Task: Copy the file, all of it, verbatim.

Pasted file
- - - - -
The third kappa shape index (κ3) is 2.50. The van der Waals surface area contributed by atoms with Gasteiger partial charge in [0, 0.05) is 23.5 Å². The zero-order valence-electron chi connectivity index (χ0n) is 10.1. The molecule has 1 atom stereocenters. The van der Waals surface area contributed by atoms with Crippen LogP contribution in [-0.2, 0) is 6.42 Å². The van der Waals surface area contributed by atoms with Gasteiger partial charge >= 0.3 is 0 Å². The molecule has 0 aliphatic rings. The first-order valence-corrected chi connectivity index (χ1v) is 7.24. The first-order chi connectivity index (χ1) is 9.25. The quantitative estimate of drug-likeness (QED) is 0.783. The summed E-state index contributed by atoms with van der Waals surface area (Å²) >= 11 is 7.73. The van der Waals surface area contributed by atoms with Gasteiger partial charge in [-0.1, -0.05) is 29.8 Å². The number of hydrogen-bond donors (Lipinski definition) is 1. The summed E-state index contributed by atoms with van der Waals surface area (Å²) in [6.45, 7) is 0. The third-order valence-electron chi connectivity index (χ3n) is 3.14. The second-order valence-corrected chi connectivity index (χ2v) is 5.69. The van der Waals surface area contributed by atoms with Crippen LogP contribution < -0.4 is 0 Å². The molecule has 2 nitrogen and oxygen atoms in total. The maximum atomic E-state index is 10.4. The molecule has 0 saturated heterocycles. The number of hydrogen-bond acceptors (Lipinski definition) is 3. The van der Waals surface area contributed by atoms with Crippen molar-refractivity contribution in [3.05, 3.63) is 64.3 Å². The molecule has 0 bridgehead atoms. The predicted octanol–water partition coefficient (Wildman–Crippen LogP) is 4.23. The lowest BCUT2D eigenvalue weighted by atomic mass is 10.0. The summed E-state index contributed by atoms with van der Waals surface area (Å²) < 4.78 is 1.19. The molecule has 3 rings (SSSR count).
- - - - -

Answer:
The third kappa shape index (κ3) is 2.50. The van der Waals surface area contributed by atoms with Gasteiger partial charge in [0, 0.05) is 23.5 Å². The zero-order valence-electron chi connectivity index (χ0n) is 10.1. The molecule has 1 atom stereocenters. The van der Waals surface area contributed by atoms with Crippen LogP contribution in [-0.2, 0) is 6.42 Å². The van der Waals surface area contributed by atoms with Gasteiger partial charge >= 0.3 is 0 Å². The molecule has 0 aliphatic rings. The first-order valence-corrected chi connectivity index (χ1v) is 7.24. The first-order chi connectivity index (χ1) is 9.25. The quantitative estimate of drug-likeness (QED) is 0.783. The summed E-state index contributed by atoms with van der Waals surface area (Å²) >= 11 is 7.73. The van der Waals surface area contributed by atoms with Gasteiger partial charge in [-0.1, -0.05) is 29.8 Å². The number of hydrogen-bond donors (Lipinski definition) is 1. The summed E-state index contributed by atoms with van der Waals surface area (Å²) in [6.45, 7) is 0. The third-order valence-electron chi connectivity index (χ3n) is 3.14. The second-order valence-corrected chi connectivity index (χ2v) is 5.69. The van der Waals surface area contributed by atoms with Crippen LogP contribution < -0.4 is 0 Å². The molecule has 2 nitrogen and oxygen atoms in total. The maximum atomic E-state index is 10.4. The molecule has 0 saturated heterocycles. The number of hydrogen-bond acceptors (Lipinski definition) is 3. The van der Waals surface area contributed by atoms with Crippen molar-refractivity contribution in [3.05, 3.63) is 64.3 Å². The molecule has 0 bridgehead atoms. The predicted octanol–water partition coefficient (Wildman–Crippen LogP) is 4.23. The lowest BCUT2D eigenvalue weighted by atomic mass is 10.0. The summed E-state index contributed by atoms with van der Waals surface area (Å²) < 4.78 is 1.19. The molecule has 3 rings (SSSR count).